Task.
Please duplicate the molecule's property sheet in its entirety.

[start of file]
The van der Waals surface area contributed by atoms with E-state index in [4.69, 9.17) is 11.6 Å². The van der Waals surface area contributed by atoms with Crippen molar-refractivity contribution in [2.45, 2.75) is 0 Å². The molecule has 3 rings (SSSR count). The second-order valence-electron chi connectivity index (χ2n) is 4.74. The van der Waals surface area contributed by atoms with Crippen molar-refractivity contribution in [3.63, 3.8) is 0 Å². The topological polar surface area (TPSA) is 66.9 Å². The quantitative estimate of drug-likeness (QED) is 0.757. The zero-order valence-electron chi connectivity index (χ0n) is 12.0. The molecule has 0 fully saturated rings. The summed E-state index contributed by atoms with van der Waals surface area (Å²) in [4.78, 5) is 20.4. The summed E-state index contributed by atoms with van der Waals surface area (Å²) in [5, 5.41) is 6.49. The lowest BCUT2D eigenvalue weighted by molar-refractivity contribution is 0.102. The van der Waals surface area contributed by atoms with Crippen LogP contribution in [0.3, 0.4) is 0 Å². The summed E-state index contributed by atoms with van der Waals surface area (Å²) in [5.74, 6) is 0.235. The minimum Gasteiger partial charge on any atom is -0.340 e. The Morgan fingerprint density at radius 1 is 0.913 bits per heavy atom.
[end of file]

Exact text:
The van der Waals surface area contributed by atoms with E-state index in [4.69, 9.17) is 11.6 Å². The van der Waals surface area contributed by atoms with Crippen molar-refractivity contribution in [2.45, 2.75) is 0 Å². The molecule has 3 rings (SSSR count). The second-order valence-electron chi connectivity index (χ2n) is 4.74. The van der Waals surface area contributed by atoms with Crippen molar-refractivity contribution in [3.63, 3.8) is 0 Å². The topological polar surface area (TPSA) is 66.9 Å². The quantitative estimate of drug-likeness (QED) is 0.757. The zero-order valence-electron chi connectivity index (χ0n) is 12.0. The molecule has 0 fully saturated rings. The summed E-state index contributed by atoms with van der Waals surface area (Å²) in [4.78, 5) is 20.4. The summed E-state index contributed by atoms with van der Waals surface area (Å²) in [5, 5.41) is 6.49. The lowest BCUT2D eigenvalue weighted by molar-refractivity contribution is 0.102. The van der Waals surface area contributed by atoms with Crippen LogP contribution in [0.3, 0.4) is 0 Å². The summed E-state index contributed by atoms with van der Waals surface area (Å²) in [5.74, 6) is 0.235. The minimum Gasteiger partial charge on any atom is -0.340 e. The Morgan fingerprint density at radius 1 is 0.913 bits per heavy atom.